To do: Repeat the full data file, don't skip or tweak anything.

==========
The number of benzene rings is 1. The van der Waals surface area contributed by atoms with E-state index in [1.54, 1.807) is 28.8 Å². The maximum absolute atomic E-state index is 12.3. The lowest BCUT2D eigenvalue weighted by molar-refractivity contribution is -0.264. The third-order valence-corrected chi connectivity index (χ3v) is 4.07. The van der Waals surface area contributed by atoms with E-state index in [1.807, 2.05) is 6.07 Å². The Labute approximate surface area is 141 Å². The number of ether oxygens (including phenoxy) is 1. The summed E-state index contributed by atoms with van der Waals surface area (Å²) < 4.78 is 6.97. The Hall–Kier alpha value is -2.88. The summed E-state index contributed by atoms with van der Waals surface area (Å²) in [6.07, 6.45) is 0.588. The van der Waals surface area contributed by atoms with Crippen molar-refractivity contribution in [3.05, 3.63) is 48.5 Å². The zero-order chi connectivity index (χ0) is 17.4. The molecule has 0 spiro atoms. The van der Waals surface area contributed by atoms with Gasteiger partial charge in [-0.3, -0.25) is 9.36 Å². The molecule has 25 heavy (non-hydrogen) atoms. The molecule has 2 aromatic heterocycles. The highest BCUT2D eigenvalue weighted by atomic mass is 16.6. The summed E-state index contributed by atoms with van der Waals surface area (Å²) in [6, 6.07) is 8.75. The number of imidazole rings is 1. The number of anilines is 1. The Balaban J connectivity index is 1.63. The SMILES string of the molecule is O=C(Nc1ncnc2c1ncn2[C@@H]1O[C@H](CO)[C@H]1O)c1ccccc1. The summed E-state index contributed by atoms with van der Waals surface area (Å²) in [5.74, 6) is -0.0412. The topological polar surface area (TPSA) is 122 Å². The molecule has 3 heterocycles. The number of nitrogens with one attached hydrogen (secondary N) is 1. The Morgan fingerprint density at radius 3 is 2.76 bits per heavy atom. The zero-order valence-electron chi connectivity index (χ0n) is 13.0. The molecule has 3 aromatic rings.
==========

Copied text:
The number of benzene rings is 1. The van der Waals surface area contributed by atoms with E-state index in [1.54, 1.807) is 28.8 Å². The maximum absolute atomic E-state index is 12.3. The lowest BCUT2D eigenvalue weighted by molar-refractivity contribution is -0.264. The third-order valence-corrected chi connectivity index (χ3v) is 4.07. The van der Waals surface area contributed by atoms with E-state index in [1.807, 2.05) is 6.07 Å². The Labute approximate surface area is 141 Å². The number of ether oxygens (including phenoxy) is 1. The summed E-state index contributed by atoms with van der Waals surface area (Å²) < 4.78 is 6.97. The Hall–Kier alpha value is -2.88. The summed E-state index contributed by atoms with van der Waals surface area (Å²) in [6.07, 6.45) is 0.588. The van der Waals surface area contributed by atoms with Crippen molar-refractivity contribution in [3.05, 3.63) is 48.5 Å². The zero-order chi connectivity index (χ0) is 17.4. The molecule has 0 spiro atoms. The van der Waals surface area contributed by atoms with Gasteiger partial charge in [-0.3, -0.25) is 9.36 Å². The molecule has 25 heavy (non-hydrogen) atoms. The molecule has 2 aromatic heterocycles. The highest BCUT2D eigenvalue weighted by atomic mass is 16.6. The summed E-state index contributed by atoms with van der Waals surface area (Å²) in [6, 6.07) is 8.75. The number of imidazole rings is 1. The number of anilines is 1. The Balaban J connectivity index is 1.63. The SMILES string of the molecule is O=C(Nc1ncnc2c1ncn2[C@@H]1O[C@H](CO)[C@H]1O)c1ccccc1. The summed E-state index contributed by atoms with van der Waals surface area (Å²) in [5.74, 6) is -0.0412. The topological polar surface area (TPSA) is 122 Å². The molecule has 3 heterocycles. The number of nitrogens with one attached hydrogen (secondary N) is 1. The Morgan fingerprint density at radius 3 is 2.76 bits per heavy atom. The zero-order valence-electron chi connectivity index (χ0n) is 13.0. The molecule has 3 aromatic rings.